China's internal weakness and external strength
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China's internal weakness and external strength
Monday, 23 January 2012 23:35

In an excellent article on the ADBI blog, Willem Thorbecke argues that it is time for China to stop buying US Treasuries and start investing in its people.

But China's overseas investments now go well beyond US Treasuries and provide China's communist party government with "external strength" which is helpful at a time of internal weakness.

Thorbecke's article makes a very strong case for China's adoption of a more flexible exchange rate.  China's current policy of manipulating the exchange rate by buying foreign exchange reserves complicates macroeconomic management, has led to inflation, and distorts investment.  An appreciation of the exchange rate would have a contractionary effect on the economy.  But this could be offset by spending on education, health care and affordable housing, which would improve the wellbeing of China's citizens and strengthen the foundations for continued economic development.

This is a very sound argument on economic grounds.  But China's current policy of accumulating and investing foreign exchange reserves may provide many other benefits to the Chinese government.

It is clear that since China is "America's banker", the US must take a relatively accomodating approach to China in its international relations (as will Europe now that it is begging China to contribute financially to solving the euro crisis).  And now Chinese overseas investments are spreading beyond US Treasuries to financial and real estate assets in Europe, Japan and Australia, as well as mining and agricultural projects in Australia, Africa and Latin America (in recent times, Australia has received more Chinese foreign direct investment than any other country).  Recipient countries of these investments enjoy great benefits and thus become stakeholders in the stability of China's political regime.  This friendship is particularly welcome when the US/China relationship passes through occasional testy moments.  These investments can also provide great benefits to China as it secures future supplies of energy, minerals and agricultural products.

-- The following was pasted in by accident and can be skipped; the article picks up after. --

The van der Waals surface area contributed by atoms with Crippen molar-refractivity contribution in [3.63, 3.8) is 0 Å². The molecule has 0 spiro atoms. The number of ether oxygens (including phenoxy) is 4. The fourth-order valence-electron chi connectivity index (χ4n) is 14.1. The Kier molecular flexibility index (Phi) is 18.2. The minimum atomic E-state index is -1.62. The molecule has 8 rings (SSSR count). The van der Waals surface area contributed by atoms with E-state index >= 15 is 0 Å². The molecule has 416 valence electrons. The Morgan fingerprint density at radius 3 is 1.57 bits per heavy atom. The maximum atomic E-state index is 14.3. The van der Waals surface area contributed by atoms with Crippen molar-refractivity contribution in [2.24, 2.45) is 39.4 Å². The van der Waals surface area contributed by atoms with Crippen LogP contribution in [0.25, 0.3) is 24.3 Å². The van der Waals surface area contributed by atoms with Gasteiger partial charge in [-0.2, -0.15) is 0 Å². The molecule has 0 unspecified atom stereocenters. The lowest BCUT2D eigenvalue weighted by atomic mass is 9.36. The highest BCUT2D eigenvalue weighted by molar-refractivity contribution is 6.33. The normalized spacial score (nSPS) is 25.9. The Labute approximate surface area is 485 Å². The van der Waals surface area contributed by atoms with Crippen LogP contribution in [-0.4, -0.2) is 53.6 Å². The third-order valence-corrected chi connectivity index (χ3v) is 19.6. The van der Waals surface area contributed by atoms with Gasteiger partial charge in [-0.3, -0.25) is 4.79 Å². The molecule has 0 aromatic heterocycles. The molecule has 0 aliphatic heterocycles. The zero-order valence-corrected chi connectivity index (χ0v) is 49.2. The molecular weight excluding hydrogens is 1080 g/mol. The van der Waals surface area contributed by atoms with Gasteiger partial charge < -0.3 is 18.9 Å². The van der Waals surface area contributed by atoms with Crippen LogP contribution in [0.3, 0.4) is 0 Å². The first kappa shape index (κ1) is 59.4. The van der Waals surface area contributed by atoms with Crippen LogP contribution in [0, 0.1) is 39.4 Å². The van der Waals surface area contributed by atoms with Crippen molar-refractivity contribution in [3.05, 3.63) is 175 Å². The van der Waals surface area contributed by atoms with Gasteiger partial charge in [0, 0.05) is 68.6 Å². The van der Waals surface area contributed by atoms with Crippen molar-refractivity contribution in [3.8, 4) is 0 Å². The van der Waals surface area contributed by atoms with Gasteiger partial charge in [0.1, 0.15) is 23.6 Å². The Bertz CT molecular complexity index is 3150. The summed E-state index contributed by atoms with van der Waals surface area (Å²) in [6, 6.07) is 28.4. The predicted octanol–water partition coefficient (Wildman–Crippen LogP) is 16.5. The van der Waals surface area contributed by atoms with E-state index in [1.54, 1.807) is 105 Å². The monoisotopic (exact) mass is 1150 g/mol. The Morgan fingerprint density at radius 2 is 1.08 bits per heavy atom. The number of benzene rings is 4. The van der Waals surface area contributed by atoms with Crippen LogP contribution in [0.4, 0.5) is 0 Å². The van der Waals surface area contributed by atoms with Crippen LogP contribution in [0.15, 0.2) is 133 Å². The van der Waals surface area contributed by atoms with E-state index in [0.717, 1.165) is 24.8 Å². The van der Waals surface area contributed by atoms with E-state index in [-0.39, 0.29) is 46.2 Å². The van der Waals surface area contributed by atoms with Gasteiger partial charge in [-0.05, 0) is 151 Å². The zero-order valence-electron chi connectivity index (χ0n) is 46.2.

All of these investments can also enable China to appear and be "externally strong" in the eyes of Chinese citizens who are fed a discourse of nationalism.  This is very useful for political stability at the moment when China is "internally weak" as reflected in social unrest, arrests of political dissidents, concerns about corruption, and unease about the implications of the upcoming change in Chinese political leadership.

In short, while it may be in the best interests of the Chinese economy and citizens to stop buying US Treasuries and start investing in its people, it may well also be in the best interests of the Chinese Communist Party and its survival to continue with its policy of accumulating foreign exchange reserves and investing them overseas.  And needless to say that China's endemic corruption also means that many of these overseas investments serve to fill the pockets of Communist Party officials.

Chinese politics have now become a very major constraint on the country's reform.

Reference:

Thorbecke, Willem.  Time for the PRC to stop buying US Treasuries and start investing in its people.  Asia Pathways: a blog of the Asian Development Bank Institute.

http://www.asiapathways-adbi.org/2012/01/time-for-the-prc-to-stop-buying-us-treasuries-and-start-investing-in-its-people-2/


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